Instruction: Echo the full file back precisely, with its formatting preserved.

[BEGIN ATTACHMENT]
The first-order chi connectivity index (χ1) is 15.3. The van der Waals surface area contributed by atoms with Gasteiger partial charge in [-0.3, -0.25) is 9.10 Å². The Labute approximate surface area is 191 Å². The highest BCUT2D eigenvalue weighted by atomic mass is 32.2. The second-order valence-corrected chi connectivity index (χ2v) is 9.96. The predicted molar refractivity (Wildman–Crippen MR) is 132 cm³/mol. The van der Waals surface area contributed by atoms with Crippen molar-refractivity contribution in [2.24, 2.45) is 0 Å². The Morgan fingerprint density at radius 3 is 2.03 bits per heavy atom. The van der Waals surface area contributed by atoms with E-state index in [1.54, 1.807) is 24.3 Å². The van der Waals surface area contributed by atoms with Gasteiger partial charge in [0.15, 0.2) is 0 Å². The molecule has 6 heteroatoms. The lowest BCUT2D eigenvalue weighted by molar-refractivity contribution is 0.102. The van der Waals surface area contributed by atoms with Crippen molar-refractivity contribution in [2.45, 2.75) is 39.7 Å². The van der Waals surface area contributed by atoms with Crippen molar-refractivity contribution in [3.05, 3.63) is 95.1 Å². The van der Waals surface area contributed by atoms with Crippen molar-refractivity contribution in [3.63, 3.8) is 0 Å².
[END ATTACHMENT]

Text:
The first-order chi connectivity index (χ1) is 15.3. The van der Waals surface area contributed by atoms with Gasteiger partial charge in [-0.3, -0.25) is 9.10 Å². The Labute approximate surface area is 191 Å². The highest BCUT2D eigenvalue weighted by atomic mass is 32.2. The second-order valence-corrected chi connectivity index (χ2v) is 9.96. The predicted molar refractivity (Wildman–Crippen MR) is 132 cm³/mol. The van der Waals surface area contributed by atoms with Crippen molar-refractivity contribution in [2.24, 2.45) is 0 Å². The Morgan fingerprint density at radius 3 is 2.03 bits per heavy atom. The van der Waals surface area contributed by atoms with E-state index in [1.54, 1.807) is 24.3 Å². The van der Waals surface area contributed by atoms with Gasteiger partial charge in [0.15, 0.2) is 0 Å². The molecule has 6 heteroatoms. The lowest BCUT2D eigenvalue weighted by molar-refractivity contribution is 0.102. The van der Waals surface area contributed by atoms with Crippen molar-refractivity contribution in [2.45, 2.75) is 39.7 Å². The van der Waals surface area contributed by atoms with Crippen molar-refractivity contribution in [3.05, 3.63) is 95.1 Å². The van der Waals surface area contributed by atoms with Crippen molar-refractivity contribution in [3.63, 3.8) is 0 Å².